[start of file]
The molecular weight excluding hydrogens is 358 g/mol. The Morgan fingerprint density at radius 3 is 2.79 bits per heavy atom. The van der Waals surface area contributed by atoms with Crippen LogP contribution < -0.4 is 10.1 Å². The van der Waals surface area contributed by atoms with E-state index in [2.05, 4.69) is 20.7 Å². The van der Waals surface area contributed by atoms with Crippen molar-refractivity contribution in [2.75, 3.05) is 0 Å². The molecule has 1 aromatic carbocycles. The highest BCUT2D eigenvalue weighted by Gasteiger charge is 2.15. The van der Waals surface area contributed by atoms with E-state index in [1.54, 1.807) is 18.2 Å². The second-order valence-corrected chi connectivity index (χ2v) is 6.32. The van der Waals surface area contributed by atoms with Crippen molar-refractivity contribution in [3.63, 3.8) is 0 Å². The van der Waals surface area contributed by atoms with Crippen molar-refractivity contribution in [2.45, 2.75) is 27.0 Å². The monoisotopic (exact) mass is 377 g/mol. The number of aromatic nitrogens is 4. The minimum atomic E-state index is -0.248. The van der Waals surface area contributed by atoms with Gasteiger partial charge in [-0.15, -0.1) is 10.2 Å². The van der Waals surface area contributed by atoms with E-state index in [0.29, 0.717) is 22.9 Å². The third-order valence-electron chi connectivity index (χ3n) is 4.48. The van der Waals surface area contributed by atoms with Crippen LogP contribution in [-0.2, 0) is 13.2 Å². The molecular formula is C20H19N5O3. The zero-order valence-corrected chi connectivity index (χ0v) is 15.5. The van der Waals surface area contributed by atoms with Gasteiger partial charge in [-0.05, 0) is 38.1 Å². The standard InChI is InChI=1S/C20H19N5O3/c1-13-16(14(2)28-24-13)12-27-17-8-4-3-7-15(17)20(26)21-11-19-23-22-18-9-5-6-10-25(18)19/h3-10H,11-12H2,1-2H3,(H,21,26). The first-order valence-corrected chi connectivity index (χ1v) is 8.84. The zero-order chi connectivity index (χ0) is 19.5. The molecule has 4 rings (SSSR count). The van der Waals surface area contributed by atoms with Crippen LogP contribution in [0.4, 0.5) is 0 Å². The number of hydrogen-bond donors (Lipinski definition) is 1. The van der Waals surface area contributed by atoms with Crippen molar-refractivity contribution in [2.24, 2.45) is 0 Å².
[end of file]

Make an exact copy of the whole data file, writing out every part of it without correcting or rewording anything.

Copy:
The molecular weight excluding hydrogens is 358 g/mol. The Morgan fingerprint density at radius 3 is 2.79 bits per heavy atom. The van der Waals surface area contributed by atoms with Crippen LogP contribution < -0.4 is 10.1 Å². The van der Waals surface area contributed by atoms with E-state index in [2.05, 4.69) is 20.7 Å². The van der Waals surface area contributed by atoms with Crippen molar-refractivity contribution in [2.75, 3.05) is 0 Å². The molecule has 1 aromatic carbocycles. The highest BCUT2D eigenvalue weighted by Gasteiger charge is 2.15. The van der Waals surface area contributed by atoms with E-state index in [1.54, 1.807) is 18.2 Å². The second-order valence-corrected chi connectivity index (χ2v) is 6.32. The van der Waals surface area contributed by atoms with Crippen molar-refractivity contribution in [3.63, 3.8) is 0 Å². The van der Waals surface area contributed by atoms with Crippen molar-refractivity contribution in [2.45, 2.75) is 27.0 Å². The monoisotopic (exact) mass is 377 g/mol. The number of aromatic nitrogens is 4. The minimum atomic E-state index is -0.248. The van der Waals surface area contributed by atoms with Gasteiger partial charge in [-0.15, -0.1) is 10.2 Å². The van der Waals surface area contributed by atoms with E-state index in [0.29, 0.717) is 22.9 Å². The third-order valence-electron chi connectivity index (χ3n) is 4.48. The van der Waals surface area contributed by atoms with Crippen LogP contribution in [-0.2, 0) is 13.2 Å². The molecular formula is C20H19N5O3. The zero-order valence-corrected chi connectivity index (χ0v) is 15.5. The van der Waals surface area contributed by atoms with Gasteiger partial charge in [-0.05, 0) is 38.1 Å². The standard InChI is InChI=1S/C20H19N5O3/c1-13-16(14(2)28-24-13)12-27-17-8-4-3-7-15(17)20(26)21-11-19-23-22-18-9-5-6-10-25(18)19/h3-10H,11-12H2,1-2H3,(H,21,26). The first-order valence-corrected chi connectivity index (χ1v) is 8.84. The zero-order chi connectivity index (χ0) is 19.5. The molecule has 4 rings (SSSR count). The van der Waals surface area contributed by atoms with Crippen LogP contribution in [0.4, 0.5) is 0 Å². The number of hydrogen-bond donors (Lipinski definition) is 1. The van der Waals surface area contributed by atoms with Crippen molar-refractivity contribution in [2.24, 2.45) is 0 Å².